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Young and restless: Albanian youth see a future elsewhere

Polls show some 60% of Albanians would like to leave their homeland, with that desire even stronger among the country's youth 
Polls show some 60% of Albanians would like to leave their homeland, with that desire even stronger among the country's youth  AFP/File

Tirana (AFP)

After emerging from his hiding place inside a truck packed with children's toys at a British port, Alban Tufa saw the police and realised his attempt to slip into the country had failed.

Several weeks later, the 21-year-old was put on a plane back to Albania.

That was six years ago but Tufa still longs to leave his home country -- a desire he shares with most other young people in the Balkan state.

Their country is not at war nor ruled by an authoritarian regime, and not battered by natural disasters.

And yet Albanians' desire to emigrate is among the strongest on the planet.

"In Albanian villages, all families have a member who emigrates. So I went for it too," Tufa said of his failed attempt to sneak into the UK, which involved travelling across Europe by plane, train and truck with the help of smugglers.

"My idea was to work, I was not interested in what, as long as my job was honest," he added.

According to a 2018 Gallup poll, 60 percent of Albanians would like to leave their homeland, a figure that ranks it fourth globally. The hunger is even stronger among the youth.

Back in 1990, Albania had a youthful population of some 3.3 million people.

But with falling birth rates and huge numbers of people leaving, it now has an ageing population of some 2.9 million, World Bank statistics show.

And although the government does not track data on emigration rates, there are believed to be nearly 1.2 million Albanians living abroad -- a figure equivalent to some 40 percent of the population.

- Student revolt -

The longing to leave is driven in large part by economics, with Albania having one of the lowest average monthly wages in Europe at around 400 euros ($453).

Unemployment is also high, with one in three young people jobless.

Another major factor is the widespread culture of corruption and clientelism, or jobs and favours in exchange for political support.

"If you don't have a powerful friend you can't find a job," explains Daniela Duli, an 18-year-old law student in Tirana who is hoping to work in Italy after she graduates.

The only other option to secure work is "to give a lot of money", she says with a sigh.

The angst bubbled over in December when thousands of university students took to the streets to demand a reform of the education system.

"Most of (my friends) have emigrated... because they don't see a future here, they see no employment here, no quality of studies," said 23-year-old student Armando Xhaxho, one of the last holdouts of the strike that ended this month.

After several weeks of protests which drew thousands onto the streets, Prime Minister Edi Rama reshuffled his cabinet and promised investments in education infrastructure.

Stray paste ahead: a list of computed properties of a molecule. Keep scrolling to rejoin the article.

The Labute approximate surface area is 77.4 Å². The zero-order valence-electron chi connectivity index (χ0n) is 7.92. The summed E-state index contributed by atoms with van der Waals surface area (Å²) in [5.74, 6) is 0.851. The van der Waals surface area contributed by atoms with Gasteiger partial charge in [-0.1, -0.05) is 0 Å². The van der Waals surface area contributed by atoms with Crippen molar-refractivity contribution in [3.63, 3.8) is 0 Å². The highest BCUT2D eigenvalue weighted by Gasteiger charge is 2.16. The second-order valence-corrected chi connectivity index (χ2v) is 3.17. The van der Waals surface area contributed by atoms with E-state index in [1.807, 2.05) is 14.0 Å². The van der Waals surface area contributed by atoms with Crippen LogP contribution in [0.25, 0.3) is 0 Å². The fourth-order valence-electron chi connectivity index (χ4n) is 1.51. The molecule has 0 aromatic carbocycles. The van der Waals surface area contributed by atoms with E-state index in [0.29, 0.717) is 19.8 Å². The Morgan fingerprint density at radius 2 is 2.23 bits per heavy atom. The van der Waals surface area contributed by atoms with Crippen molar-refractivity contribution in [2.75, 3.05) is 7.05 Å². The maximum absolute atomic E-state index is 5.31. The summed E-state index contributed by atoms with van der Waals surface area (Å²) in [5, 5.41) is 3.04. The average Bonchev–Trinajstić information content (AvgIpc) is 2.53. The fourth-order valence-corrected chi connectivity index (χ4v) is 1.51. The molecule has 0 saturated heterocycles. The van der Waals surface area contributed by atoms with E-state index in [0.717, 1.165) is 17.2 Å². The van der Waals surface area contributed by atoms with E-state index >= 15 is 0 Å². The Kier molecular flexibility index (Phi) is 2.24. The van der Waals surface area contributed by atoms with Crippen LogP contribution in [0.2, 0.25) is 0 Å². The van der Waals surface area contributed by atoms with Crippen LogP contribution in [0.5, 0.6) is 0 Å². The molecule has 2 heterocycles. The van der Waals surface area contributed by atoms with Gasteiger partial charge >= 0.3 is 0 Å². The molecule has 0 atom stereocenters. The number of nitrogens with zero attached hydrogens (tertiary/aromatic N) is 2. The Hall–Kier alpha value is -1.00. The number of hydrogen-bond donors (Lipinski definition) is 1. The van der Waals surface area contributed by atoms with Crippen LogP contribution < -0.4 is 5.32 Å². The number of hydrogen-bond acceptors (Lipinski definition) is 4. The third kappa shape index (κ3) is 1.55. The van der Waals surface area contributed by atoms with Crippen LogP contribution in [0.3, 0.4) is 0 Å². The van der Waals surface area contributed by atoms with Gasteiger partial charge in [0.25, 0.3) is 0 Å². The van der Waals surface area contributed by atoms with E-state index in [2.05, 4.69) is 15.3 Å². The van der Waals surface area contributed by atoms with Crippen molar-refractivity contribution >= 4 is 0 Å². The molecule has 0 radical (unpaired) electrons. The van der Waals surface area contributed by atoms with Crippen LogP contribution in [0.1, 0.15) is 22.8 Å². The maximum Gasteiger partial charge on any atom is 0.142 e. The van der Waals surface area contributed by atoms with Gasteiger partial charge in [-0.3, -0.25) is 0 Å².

He also said his government would hire 1,000 graduates to work in public administration, giving preference to those who have studied in the West in a bid to encourage returnees.

Yet Rama has shrugged off talk of any emigration "crisis".

"There are people all over the world who move from one country to another and nobody talks about it," he said in December.

What worries Adrian Civici, an economics professor in Tirana, is that most youth who emigrate express little desire to return, creating a "brain drain" effect that further degrades the economy.

Among youth living abroad, "almost 80 to 85 percent of them say that they do not consider the idea of coming back in Albania," said Civici.

- Open doors -

The restlessness has roots in the country's unique history.

Until 1991, Albania spent nearly four decades as one of the most isolated nations on the planet under the grip of communist dictator Enver Hoxha.

Those who tried to leave risked being shot at the border.

"Once the doors were opened, Albanians saw the West as an opportunity to provide a better future for their children, a future that they did not have," said Drita Teta, a sociologist in Tirana.

"For many Albanians, the West is still a great illusion, a great paradise that will solve all of the family's economic and social problems," she added.

In recent years, despite being labelled a "safe country", Albania's citizens have been counted among the leading claimants of asylum within the EU.

In the year to mid-2018, they filed more than 17,000 applications in what was the top number of claims among European states.

Ninety percent of such applications are rejected, although the waiting process allows some to find other ways to remain in Europe illegally.

- If at first you don't succeed... -

After several weeks in a British centre for asylum seekers, Tufa realised his case would go nowhere and asked to be sent home.

But two years later, he made a similar attempt, this time in Germany.

He then spent several months in overcrowded refugee camps where food was scarce before his application was again rejected and he was sent back to Albania.

Now 27, Tufa is pursuing a masters in journalism in Tirana.

But he still dreams of going abroad after finishing his studies.

"This time in a legal way," he says.

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